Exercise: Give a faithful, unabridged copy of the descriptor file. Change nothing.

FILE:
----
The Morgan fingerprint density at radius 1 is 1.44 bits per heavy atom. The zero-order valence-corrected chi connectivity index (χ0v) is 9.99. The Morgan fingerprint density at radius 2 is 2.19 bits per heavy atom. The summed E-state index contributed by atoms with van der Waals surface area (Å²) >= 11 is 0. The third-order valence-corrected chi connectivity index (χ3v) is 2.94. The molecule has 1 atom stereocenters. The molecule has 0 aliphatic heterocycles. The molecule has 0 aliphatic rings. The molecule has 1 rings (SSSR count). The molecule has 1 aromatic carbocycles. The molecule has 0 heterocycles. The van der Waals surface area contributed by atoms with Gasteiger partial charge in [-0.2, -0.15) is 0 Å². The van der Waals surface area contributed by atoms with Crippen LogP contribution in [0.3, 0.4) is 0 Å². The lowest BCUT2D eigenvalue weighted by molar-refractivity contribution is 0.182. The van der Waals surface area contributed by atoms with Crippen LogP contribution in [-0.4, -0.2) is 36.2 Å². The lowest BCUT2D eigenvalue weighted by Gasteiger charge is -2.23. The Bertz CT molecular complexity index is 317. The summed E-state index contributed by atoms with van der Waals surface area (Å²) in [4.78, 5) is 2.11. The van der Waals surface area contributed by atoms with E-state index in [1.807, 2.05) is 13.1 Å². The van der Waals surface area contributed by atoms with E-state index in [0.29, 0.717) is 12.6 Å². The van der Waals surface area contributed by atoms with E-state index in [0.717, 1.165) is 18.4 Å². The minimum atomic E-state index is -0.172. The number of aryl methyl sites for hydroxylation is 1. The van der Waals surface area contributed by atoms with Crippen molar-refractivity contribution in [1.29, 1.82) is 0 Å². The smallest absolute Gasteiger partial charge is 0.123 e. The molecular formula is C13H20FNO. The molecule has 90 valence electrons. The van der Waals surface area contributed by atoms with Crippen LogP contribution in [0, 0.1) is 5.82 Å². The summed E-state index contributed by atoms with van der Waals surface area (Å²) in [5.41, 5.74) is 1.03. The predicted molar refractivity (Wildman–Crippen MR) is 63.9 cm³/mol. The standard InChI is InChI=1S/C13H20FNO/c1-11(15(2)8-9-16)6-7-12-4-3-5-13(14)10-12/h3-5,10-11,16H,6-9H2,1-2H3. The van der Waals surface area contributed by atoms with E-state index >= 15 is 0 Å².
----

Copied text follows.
The Morgan fingerprint density at radius 1 is 1.44 bits per heavy atom. The zero-order valence-corrected chi connectivity index (χ0v) is 9.99. The Morgan fingerprint density at radius 2 is 2.19 bits per heavy atom. The summed E-state index contributed by atoms with van der Waals surface area (Å²) >= 11 is 0. The third-order valence-corrected chi connectivity index (χ3v) is 2.94. The molecule has 1 atom stereocenters. The molecule has 0 aliphatic heterocycles. The molecule has 0 aliphatic rings. The molecule has 1 rings (SSSR count). The molecule has 1 aromatic carbocycles. The molecule has 0 heterocycles. The van der Waals surface area contributed by atoms with Gasteiger partial charge in [-0.2, -0.15) is 0 Å². The van der Waals surface area contributed by atoms with Crippen LogP contribution in [0.3, 0.4) is 0 Å². The lowest BCUT2D eigenvalue weighted by molar-refractivity contribution is 0.182. The van der Waals surface area contributed by atoms with Crippen LogP contribution in [-0.4, -0.2) is 36.2 Å². The lowest BCUT2D eigenvalue weighted by Gasteiger charge is -2.23. The Bertz CT molecular complexity index is 317. The summed E-state index contributed by atoms with van der Waals surface area (Å²) in [4.78, 5) is 2.11. The van der Waals surface area contributed by atoms with E-state index in [1.807, 2.05) is 13.1 Å². The van der Waals surface area contributed by atoms with E-state index in [0.29, 0.717) is 12.6 Å². The van der Waals surface area contributed by atoms with E-state index in [0.717, 1.165) is 18.4 Å². The minimum atomic E-state index is -0.172. The number of aryl methyl sites for hydroxylation is 1. The van der Waals surface area contributed by atoms with Crippen molar-refractivity contribution in [1.29, 1.82) is 0 Å². The smallest absolute Gasteiger partial charge is 0.123 e. The molecular formula is C13H20FNO. The molecule has 90 valence electrons. The van der Waals surface area contributed by atoms with Crippen LogP contribution in [0, 0.1) is 5.82 Å². The summed E-state index contributed by atoms with van der Waals surface area (Å²) in [5.41, 5.74) is 1.03. The predicted molar refractivity (Wildman–Crippen MR) is 63.9 cm³/mol. The standard InChI is InChI=1S/C13H20FNO/c1-11(15(2)8-9-16)6-7-12-4-3-5-13(14)10-12/h3-5,10-11,16H,6-9H2,1-2H3. The van der Waals surface area contributed by atoms with E-state index >= 15 is 0 Å².